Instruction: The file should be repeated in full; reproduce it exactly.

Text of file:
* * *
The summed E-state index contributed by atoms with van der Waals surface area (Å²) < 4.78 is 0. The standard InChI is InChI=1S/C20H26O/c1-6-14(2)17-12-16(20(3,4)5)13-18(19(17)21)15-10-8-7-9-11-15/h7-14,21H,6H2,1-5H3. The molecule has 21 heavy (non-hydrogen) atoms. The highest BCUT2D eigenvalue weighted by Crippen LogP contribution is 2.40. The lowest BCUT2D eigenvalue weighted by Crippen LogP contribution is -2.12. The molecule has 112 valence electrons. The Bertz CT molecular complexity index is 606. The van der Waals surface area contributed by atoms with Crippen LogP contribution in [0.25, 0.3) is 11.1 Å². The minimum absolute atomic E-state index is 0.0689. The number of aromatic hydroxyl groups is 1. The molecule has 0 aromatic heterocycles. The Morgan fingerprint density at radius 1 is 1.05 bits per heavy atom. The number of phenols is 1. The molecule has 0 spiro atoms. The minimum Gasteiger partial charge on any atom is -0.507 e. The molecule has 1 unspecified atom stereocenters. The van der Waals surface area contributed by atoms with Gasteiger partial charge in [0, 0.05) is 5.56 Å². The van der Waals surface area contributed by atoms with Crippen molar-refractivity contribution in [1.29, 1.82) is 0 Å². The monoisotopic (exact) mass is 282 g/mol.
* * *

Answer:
The summed E-state index contributed by atoms with van der Waals surface area (Å²) < 4.78 is 0. The standard InChI is InChI=1S/C20H26O/c1-6-14(2)17-12-16(20(3,4)5)13-18(19(17)21)15-10-8-7-9-11-15/h7-14,21H,6H2,1-5H3. The molecule has 21 heavy (non-hydrogen) atoms. The highest BCUT2D eigenvalue weighted by Crippen LogP contribution is 2.40. The lowest BCUT2D eigenvalue weighted by Crippen LogP contribution is -2.12. The molecule has 112 valence electrons. The Bertz CT molecular complexity index is 606. The van der Waals surface area contributed by atoms with Crippen LogP contribution in [0.25, 0.3) is 11.1 Å². The minimum absolute atomic E-state index is 0.0689. The number of aromatic hydroxyl groups is 1. The molecule has 0 aromatic heterocycles. The Morgan fingerprint density at radius 1 is 1.05 bits per heavy atom. The number of phenols is 1. The molecule has 0 spiro atoms. The minimum Gasteiger partial charge on any atom is -0.507 e. The molecule has 1 unspecified atom stereocenters. The van der Waals surface area contributed by atoms with Gasteiger partial charge in [0, 0.05) is 5.56 Å². The van der Waals surface area contributed by atoms with Crippen molar-refractivity contribution in [1.29, 1.82) is 0 Å². The monoisotopic (exact) mass is 282 g/mol.